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Between the Lines


Writing a blog is kinda like inviting a bunch of strangers into my house. I'm not sure if you'll like it. My house might be smaller or bigger, messier or neater than the one you're from; I might hide all the piles of clutter really well or not. AND I've finally reached the conclusion that mine is fine. I like what I have, and that includes all the dusty blinds and so forth. You see, this is a people house. We live here, and make messes all the time. And we clean and repeat. We laugh sometimes, and cry sometimes. We say nice stuff and mean stuff. At the end of the day, this is where we belong.

Because my family moved so.many.times when I was growing up, I've lived in LOTS of houses. And this is my favorite house that I've ever lived in. Not because it's bigger or better or anything like that. Because I like me better than before. I've finally figured out how to be me and still balance all the other people; I'm 44.4 years old and finally brave enough to invite a handful of women to my house to eat cake or play scrabble or just sit and talk. I no longer care if it's perfect, because it's mine. And mine is fine.

So how does that relate to writing a blog? Well, here's the deal. These are my stories. If you like them, feel free to stay and read and hopefully we can relate to each other. If not, that's okay too. All of these "notes" are like letters or messages for my sisters, stuff I've learned that I wanted to scribble down on paper. This ceramic box was one of my childhood favorites; as you look more closely, you can see the little girl bear is writing a note and getting ready to put it in an envelope. So sweet!

But musical notes are a big deal to me too. I love the notes that I see printed on a page, a language that tells me how to make great melodies and chords and so forth. Many of my great ideas come from a song, whether it's the lyrics or the rhythm that stuck in my brain and helped teach a life lesson.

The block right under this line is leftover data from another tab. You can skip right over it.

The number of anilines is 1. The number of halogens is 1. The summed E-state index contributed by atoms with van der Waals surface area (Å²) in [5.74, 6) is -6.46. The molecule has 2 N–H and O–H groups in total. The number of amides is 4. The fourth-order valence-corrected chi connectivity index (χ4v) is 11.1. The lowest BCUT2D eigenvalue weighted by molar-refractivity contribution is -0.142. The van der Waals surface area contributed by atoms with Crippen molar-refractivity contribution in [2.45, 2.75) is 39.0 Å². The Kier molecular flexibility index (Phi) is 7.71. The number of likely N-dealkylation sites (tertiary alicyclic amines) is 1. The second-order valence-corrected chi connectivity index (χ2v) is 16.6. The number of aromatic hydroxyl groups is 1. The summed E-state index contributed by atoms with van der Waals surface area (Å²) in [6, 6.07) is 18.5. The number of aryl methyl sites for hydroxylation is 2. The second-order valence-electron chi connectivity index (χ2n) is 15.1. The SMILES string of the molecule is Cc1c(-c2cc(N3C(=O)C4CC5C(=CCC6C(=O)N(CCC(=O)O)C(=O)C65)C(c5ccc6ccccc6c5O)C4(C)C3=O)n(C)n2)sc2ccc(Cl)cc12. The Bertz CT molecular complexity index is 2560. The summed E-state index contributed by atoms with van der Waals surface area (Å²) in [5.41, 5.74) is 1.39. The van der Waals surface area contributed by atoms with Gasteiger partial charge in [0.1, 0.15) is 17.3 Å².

Let's say that music is about reading between the lines. When a stranger comes into my house, they see all.the.things. They see things I can't explain in words, things like color and texture and chaos and calm. When a person reads my stories, they can read between the lines. When they hear my music, it's like a melody or harmony that's playing in the background. They can hear the silence or the song, the quiet rhythm of a hymn or the angry drumbeat of a staccato. Any artist who shares something profound bares a bit of their soul. 

Because my family moved so many times, I got really good at meeting strangers and making friends. The Clifton strengths finder assessment calls this character trait "woo" or winning others over. For example, once upon a time I had a neighbor who never smiled. He had a great poker face, probably because he worked undercover for the gangs and drugs unit. Meanwhile, his wife was an open book, super chatty and friendly, and since she was my friend, I decided her husband was my friend as well. Every time I saw him outside, parking his car or in passing, I'd smile and wave. No response. Every time I saw him, poker face. No response. But I persisted. Maybe I tried even harder, thinking, "I know I can crack a smile out of this guy eventually." One day it happened. We had been neighbors for TWO YEARS. We were randomly passing as neighbors tend to do, I grinned and waved, and lo and behold, there it was: just the hint of a smile. Not an actual smile, but my delight was real. He finally decided to reciprocate. "He thinks I'm okay after all," I thought to myself. I've climbed a handful of mountains in my life, both literal and metaphorical, and this small moment felt just as satisfying. I'd won him over. The fact that I could eventually friend a guy that spent his time in a world of gangs and drugs, well, it made me realize that I can probably make friends with anybody. And because I've been lonely and friendless in the past, it's kinda my jam to look for new people or outliers or strangers, and welcome them in.